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RideBack - The Complete Series (2009)
Director: Atsushi Takahashi

review by Sarah Ash

Rin Ogata (Nana Mizuki/ Tia Ballard) has always dreamed of being a world-famous ballerina, like her mother. But a fall during a prestigious performance puts an end to that dream and, once recovered, she goes off to start college with her best friend Shouko (Megumi Toyoguchi/ Kristi Bingham). Caught on campus in a sudden heavy downpour, she takes shelter in a rundown garage/ shed, which turns out to be the home of the college Rideback Club.

Enthusiast Hishida mistakes her for a new member and insists that she take out their latest model of the humanoid motor cycle, the gleaming red Fuego, for a spin. Rin hesitates at first - and then allows herself to be persuaded. "It feels like riding on someone's back," he tells her - and off she goes. Of course, something goes wrong and the machine begins to run away with her, causing the other club members to set off in hot pursuit. Yet a deep connection has formed between Rin and Fuego and - even when hurtling through the air - she rediscovers the joy in movement that gave her life meaning as a dancer.

But all is not well in the Japan of the near-future. An organisation called the GGP has taken over the world. Rin and her newfound friends in the Rideback Club unwittingly find themselves involved as the soldiers of the GGP arrive in Japan, led by Colonel Romanov Kalenback (Shinichiro Miki/ Jason Douglas) with white Ridebacks to keep the peace in a brutal and militaristic fashion.

When anti-GGP terrorists stage a raid in a nearby shopping mall, Shouko is trapped. Rin doesn't hesitate to take Fuego to rescue her friend and fearlessly braves both terrorists and GGP law enforcers to stage a dazzling escape. It's then that she encounters another Rideback rider, a white-haired, scarred man, who tells her, "So Fuego has chosen you."

Captured on television, Rin is identified as one of the terrorists - and is ruthlessly hunted down by the new regime. As her friends try to protect her, she is forced to make some harsh and life-changing choices. One member of the Rideback Club has a dark secret and has been concealing his true identity from the authorities - yet when things look particularly bleak for Rin, he proves to be an unexpected, if laconic, ally. As the GGP become more ruthless in their bid to hunt down the terrorists, old, unresolved enmities resurface and Rin - with her unique relationship with her Rideback Fuego - finds herself at the heart of the conflict.

RideBack: The Complete Series is based on the seinen 10-volume manga of the same name by Tetsuro Kasahara and lasts a mere 12 episodes - and yet these episodes are so tautly and tightly put together that it achieves far more than many other recent series that lasted twice as long. Screenwriter Hideo Takayashiki really knew how to put this show together; with only 12 episodes, he and director Atsushi Takahashi still managed to use all their experience to create likeable, believable characters and sustain a concise, spare plot that moves relentlessly onward to a thrilling and unexpected finale that - unlike so many anime series of late - delivers a satisfying resolution. And the animation - especially of the Rideback sequences and Rin's memories of her life as a dancer - is impressively fluid.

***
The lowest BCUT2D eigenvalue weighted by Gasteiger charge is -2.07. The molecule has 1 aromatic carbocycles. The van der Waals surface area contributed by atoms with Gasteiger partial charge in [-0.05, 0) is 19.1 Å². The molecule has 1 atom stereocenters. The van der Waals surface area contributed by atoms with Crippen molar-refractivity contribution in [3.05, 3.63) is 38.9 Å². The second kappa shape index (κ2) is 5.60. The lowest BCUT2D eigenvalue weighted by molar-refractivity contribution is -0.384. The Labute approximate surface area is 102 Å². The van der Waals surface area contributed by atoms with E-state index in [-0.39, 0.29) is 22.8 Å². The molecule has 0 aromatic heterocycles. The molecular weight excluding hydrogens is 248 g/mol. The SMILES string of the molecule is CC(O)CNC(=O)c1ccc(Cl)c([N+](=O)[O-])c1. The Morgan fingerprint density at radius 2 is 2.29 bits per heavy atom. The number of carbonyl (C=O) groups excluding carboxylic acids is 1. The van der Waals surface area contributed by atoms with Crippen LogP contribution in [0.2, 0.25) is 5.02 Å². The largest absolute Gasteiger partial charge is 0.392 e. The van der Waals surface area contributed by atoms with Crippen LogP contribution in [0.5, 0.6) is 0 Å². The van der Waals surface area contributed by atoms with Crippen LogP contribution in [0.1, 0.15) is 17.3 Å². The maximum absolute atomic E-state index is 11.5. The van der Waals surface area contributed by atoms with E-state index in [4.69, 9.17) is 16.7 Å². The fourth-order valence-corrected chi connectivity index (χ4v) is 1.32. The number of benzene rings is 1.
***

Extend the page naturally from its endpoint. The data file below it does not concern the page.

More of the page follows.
In a year in which we've seen rather too many series released in the UK which depended heavily on fan service at the expense of plot and/ or character development, RideBack (2009) crept quietly onto the UK market late this autumn - and deserves much more acclaim and publicity than other boobs-and-panties-heavy releases. One such series, High School Of The Dead, shares the same composer Takafumi Wada as Rideback and here, as in HOTD, he produces a well-crafted, effective score.

When we first see Rin on stage, she is dancing to The Great Gate At Kiev from Mussorgsky's Pictures At An Exhibition (piano version), and Wada uses this theme to depict Rin's psychological journey, creating his own set of variations, and bringing it back in the triumphant original version when Rin finds her self-confidence once more. In the wrong hands, this could have been trite or clumsy, but Wada pulls it off; he also deserves praise for not over-scoring the most dramatic moments.

In Eden Of The East, the power of the cell-phone plays a key role; here, although cell phones are ubiquitous, it's the running commentary provided by the news reportage on TV that acts in some ways like a Greek chorus, communicating the events as they happen to the shocked viewers at home or on the move. There's a subtle use of recurring symbolism in the depiction of falling cherry blossom and snowflakes - and the mystical 'light' that Rin glimpses when dancing on stage or riding Fuego is ominously mirrored by images of moths drawn too close to flickering electric lights.

The US script and English dub from FUNimation complement the original script and voice actors well and Tia Ballard's understated yet sympathetic portrayal of Rin is one of the best performances I've heard in a dub for a long while. And it's good to find an anime series with so many strong, yet believable female protagonists.

Disc extras include commentaries on episodes four and 10, and text-less opening and ending themes.


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